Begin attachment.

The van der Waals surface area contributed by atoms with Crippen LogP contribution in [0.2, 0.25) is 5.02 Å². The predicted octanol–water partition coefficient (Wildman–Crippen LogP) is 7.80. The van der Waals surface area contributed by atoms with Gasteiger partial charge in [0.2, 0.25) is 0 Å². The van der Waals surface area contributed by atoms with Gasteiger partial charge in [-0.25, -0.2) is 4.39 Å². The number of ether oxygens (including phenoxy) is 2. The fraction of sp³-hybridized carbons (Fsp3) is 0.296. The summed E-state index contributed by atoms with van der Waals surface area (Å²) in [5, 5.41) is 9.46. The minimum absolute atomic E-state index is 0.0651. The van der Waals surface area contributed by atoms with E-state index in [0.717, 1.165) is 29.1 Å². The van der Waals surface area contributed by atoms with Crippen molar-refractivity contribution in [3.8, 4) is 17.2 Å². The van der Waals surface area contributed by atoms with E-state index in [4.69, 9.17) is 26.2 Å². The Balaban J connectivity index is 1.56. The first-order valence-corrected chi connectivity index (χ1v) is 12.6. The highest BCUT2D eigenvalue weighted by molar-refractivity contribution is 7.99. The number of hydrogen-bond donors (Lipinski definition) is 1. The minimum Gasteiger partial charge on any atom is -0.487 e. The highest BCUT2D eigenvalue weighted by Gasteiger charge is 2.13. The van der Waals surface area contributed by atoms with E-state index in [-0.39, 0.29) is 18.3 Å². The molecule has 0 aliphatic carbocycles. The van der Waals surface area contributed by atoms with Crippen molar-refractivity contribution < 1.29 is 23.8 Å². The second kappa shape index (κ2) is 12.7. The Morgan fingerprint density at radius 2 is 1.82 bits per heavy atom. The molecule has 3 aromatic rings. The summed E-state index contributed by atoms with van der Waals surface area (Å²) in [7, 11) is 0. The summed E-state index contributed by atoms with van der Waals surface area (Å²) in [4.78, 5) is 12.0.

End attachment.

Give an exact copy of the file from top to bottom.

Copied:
The van der Waals surface area contributed by atoms with Crippen LogP contribution in [0.2, 0.25) is 5.02 Å². The predicted octanol–water partition coefficient (Wildman–Crippen LogP) is 7.80. The van der Waals surface area contributed by atoms with Gasteiger partial charge in [0.2, 0.25) is 0 Å². The van der Waals surface area contributed by atoms with Gasteiger partial charge in [-0.25, -0.2) is 4.39 Å². The number of ether oxygens (including phenoxy) is 2. The fraction of sp³-hybridized carbons (Fsp3) is 0.296. The summed E-state index contributed by atoms with van der Waals surface area (Å²) in [5, 5.41) is 9.46. The minimum absolute atomic E-state index is 0.0651. The van der Waals surface area contributed by atoms with E-state index in [0.717, 1.165) is 29.1 Å². The van der Waals surface area contributed by atoms with Crippen molar-refractivity contribution in [3.8, 4) is 17.2 Å². The van der Waals surface area contributed by atoms with E-state index in [4.69, 9.17) is 26.2 Å². The Balaban J connectivity index is 1.56. The first-order valence-corrected chi connectivity index (χ1v) is 12.6. The highest BCUT2D eigenvalue weighted by molar-refractivity contribution is 7.99. The number of hydrogen-bond donors (Lipinski definition) is 1. The minimum Gasteiger partial charge on any atom is -0.487 e. The highest BCUT2D eigenvalue weighted by Gasteiger charge is 2.13. The van der Waals surface area contributed by atoms with E-state index in [-0.39, 0.29) is 18.3 Å². The molecule has 0 aliphatic carbocycles. The van der Waals surface area contributed by atoms with Crippen molar-refractivity contribution < 1.29 is 23.8 Å². The second kappa shape index (κ2) is 12.7. The Morgan fingerprint density at radius 2 is 1.82 bits per heavy atom. The molecule has 3 aromatic rings. The summed E-state index contributed by atoms with van der Waals surface area (Å²) in [7, 11) is 0. The summed E-state index contributed by atoms with van der Waals surface area (Å²) in [4.78, 5) is 12.0.